Ah, the age-old question: to shake or not to shake when you’re not breaking a sweat. Look, protein shakes aren’t some magical elixir that you can only consume if you’ve just bench-pressed a car. They’re just a convenient source of protein. That’s it. No need to overcomplicate things.
If you’re not working out, you can still have a protein shake, but you’ve got to consider a few things. First, what’s the rest of your diet like? If you’re already scarfing down chicken breasts and lentils like there’s no tomorrow, adding a protein shake might be overkill. Too much protein can lead to unnecessary caloric intake and, in extreme cases, kidney issues.
Second, what’s your goal? If you’re trying to gain muscle, protein shakes can help you meet your daily protein needs. But if you’re not working out, you’re not going to magically sprout muscles just because you’re downing shakes. You might just gain weight, and not the kind you’d be proud to flex.
Lastly, let’s talk quality. Not all protein shakes are created equal. Some are packed with sugar and artificial crap. If you’re going to have one, opt for a high-quality, low-sugar option.
The Science-Backed Deep Dive
Let’s look in more detail at what happens if you drink protein shakes without working out.
First off, let’s talk about what protein does. Protein is essential for cellular repair, immune function, and muscle growth. When you consume protein, it’s broken down into amino acids, which are the building blocks your body uses for a myriad of functions. A study published in the Journal of the International Society of Sports Nutrition explains that protein synthesis is a naturally occurring process whether you’re exercising or not.1
However, protein shakes aren’t calorie-free. If you’re not burning those extra calories through exercise, they can contribute to weight gain. A paper in the American Journal of Clinical Nutrition showed that excess protein could be stored as fat if caloric intake exceeds expenditure.2
The timing of protein intake is often emphasized in the context of post-workout recovery. But the “anabolic window,” the idea that you need to consume protein immediately after a workout for maximum gains, has been largely debunked. A meta-analysis in the Journal of the International Society of Sports Nutrition found that the timing of protein intake doesn’t significantly affect muscle strength or hypertrophy.3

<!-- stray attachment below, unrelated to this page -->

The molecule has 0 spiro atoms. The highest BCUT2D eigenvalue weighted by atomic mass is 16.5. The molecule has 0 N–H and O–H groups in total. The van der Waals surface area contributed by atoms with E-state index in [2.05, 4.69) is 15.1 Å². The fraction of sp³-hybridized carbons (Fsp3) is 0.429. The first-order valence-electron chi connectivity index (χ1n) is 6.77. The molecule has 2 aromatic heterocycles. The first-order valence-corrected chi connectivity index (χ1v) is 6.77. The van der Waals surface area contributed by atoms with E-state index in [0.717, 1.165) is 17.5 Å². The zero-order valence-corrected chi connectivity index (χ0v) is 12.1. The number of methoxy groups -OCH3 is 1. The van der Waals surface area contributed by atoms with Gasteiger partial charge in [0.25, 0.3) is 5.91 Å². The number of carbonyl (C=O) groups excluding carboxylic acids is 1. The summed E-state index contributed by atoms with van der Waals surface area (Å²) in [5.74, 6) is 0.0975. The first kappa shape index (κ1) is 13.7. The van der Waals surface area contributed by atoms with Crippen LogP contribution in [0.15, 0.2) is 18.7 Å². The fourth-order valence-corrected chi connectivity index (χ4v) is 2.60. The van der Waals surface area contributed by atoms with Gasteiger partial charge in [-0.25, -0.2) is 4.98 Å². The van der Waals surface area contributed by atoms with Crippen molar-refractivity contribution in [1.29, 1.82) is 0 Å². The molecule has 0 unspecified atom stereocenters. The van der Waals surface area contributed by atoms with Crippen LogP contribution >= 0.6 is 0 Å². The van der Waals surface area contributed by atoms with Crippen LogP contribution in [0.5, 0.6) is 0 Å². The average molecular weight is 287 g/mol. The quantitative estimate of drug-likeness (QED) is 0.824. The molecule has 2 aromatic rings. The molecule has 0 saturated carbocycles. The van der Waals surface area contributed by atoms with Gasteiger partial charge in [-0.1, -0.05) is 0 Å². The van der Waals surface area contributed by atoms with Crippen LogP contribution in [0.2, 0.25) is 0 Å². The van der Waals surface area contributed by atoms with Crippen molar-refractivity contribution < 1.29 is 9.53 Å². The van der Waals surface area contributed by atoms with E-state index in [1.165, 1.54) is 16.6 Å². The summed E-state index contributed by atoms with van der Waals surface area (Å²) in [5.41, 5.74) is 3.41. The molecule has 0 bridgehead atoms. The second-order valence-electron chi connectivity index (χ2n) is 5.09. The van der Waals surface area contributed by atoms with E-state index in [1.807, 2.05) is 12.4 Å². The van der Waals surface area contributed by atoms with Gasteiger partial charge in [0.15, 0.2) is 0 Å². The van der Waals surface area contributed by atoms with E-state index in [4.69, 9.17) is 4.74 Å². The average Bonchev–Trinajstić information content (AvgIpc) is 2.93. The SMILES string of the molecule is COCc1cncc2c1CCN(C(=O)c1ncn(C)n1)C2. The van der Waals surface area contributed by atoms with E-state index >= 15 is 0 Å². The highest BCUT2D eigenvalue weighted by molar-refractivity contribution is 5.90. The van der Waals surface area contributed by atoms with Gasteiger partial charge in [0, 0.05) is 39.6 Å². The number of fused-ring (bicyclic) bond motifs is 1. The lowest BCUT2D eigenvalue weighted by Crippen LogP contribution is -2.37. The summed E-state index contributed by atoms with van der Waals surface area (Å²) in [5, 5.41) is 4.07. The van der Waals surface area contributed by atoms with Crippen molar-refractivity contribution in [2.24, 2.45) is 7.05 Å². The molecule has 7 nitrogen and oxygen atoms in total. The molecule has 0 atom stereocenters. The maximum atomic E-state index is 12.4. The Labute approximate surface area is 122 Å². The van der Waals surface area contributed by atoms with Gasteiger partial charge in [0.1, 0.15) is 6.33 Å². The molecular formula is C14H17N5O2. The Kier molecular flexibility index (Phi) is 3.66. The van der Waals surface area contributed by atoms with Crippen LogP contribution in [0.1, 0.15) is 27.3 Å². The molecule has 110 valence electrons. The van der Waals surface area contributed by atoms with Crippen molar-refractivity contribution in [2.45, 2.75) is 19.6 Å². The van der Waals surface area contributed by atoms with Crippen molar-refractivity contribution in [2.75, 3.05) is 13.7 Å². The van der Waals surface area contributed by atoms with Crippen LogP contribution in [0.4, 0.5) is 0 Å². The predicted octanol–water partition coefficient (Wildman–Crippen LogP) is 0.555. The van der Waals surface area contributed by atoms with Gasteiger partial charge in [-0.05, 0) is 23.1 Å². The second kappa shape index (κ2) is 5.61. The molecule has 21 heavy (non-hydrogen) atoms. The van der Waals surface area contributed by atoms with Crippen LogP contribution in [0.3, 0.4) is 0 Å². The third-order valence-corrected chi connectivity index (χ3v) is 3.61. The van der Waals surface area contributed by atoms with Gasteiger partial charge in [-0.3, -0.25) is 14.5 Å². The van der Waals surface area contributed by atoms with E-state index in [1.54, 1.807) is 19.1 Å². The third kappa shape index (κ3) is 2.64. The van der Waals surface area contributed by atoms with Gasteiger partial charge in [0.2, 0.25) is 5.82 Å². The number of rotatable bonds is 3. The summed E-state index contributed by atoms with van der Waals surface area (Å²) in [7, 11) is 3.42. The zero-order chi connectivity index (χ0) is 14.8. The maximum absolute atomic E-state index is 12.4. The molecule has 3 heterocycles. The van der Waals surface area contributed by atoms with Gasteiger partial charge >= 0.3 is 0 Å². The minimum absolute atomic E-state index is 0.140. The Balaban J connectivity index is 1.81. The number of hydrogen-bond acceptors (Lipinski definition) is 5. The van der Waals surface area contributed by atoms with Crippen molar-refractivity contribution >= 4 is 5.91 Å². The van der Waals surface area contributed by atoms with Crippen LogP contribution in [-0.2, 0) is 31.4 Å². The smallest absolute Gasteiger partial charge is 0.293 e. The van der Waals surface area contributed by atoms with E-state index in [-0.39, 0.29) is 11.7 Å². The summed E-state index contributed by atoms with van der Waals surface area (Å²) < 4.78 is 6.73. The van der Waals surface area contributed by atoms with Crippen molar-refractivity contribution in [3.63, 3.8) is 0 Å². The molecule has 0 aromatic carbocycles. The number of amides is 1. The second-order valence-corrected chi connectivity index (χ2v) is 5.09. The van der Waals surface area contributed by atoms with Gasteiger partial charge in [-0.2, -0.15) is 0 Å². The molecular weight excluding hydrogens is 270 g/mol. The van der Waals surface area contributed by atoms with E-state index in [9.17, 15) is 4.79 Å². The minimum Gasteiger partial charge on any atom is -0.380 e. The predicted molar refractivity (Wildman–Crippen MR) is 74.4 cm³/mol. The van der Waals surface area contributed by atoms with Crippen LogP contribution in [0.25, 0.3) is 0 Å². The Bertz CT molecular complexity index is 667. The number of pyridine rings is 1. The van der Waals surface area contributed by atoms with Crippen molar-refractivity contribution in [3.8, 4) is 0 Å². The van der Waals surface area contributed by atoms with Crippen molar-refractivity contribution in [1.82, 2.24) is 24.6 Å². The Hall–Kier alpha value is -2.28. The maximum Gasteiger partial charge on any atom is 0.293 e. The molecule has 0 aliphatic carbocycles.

If you’re drinking protein without working out, your body will still use the protein for other functions like cellular repair and immune function, but not as efficiently for muscle growth. According to a study in Nutrients, muscle protein synthesis rates are higher post-exercise, meaning your body utilizes protein more efficiently for muscle repair and growth when you’re active.4
Excessive protein intake without exercise could also put a strain on your kidneys, although this is generally a concern for those with pre-existing kidney issues. A review in the International Journal of Sport Nutrition and Exercise Metabolism suggests that high protein diets are not harmful for healthy individuals but could be problematic for those with kidney dysfunction.5
Hidden Sugars and Additives in Commercial Protein Shakes
Ah, the fine print. Those ingredient lists on the back of protein shake labels can read like a chemistry exam. And while some of those long, unpronounceable words are harmless, others are code for “sugar” or “artificial additives.” These extras can negate any health benefits you were hoping to gain. So, be a label detective; know what you’re putting into your body.
Most protein shakes contain 100-300 calories. And for the most part, liquid calories are stealth calories: the don’t make us feel full, and we tend to consume more calories overall if we consume a lot of liquid calories.6
When Whole Foods Are a Better Option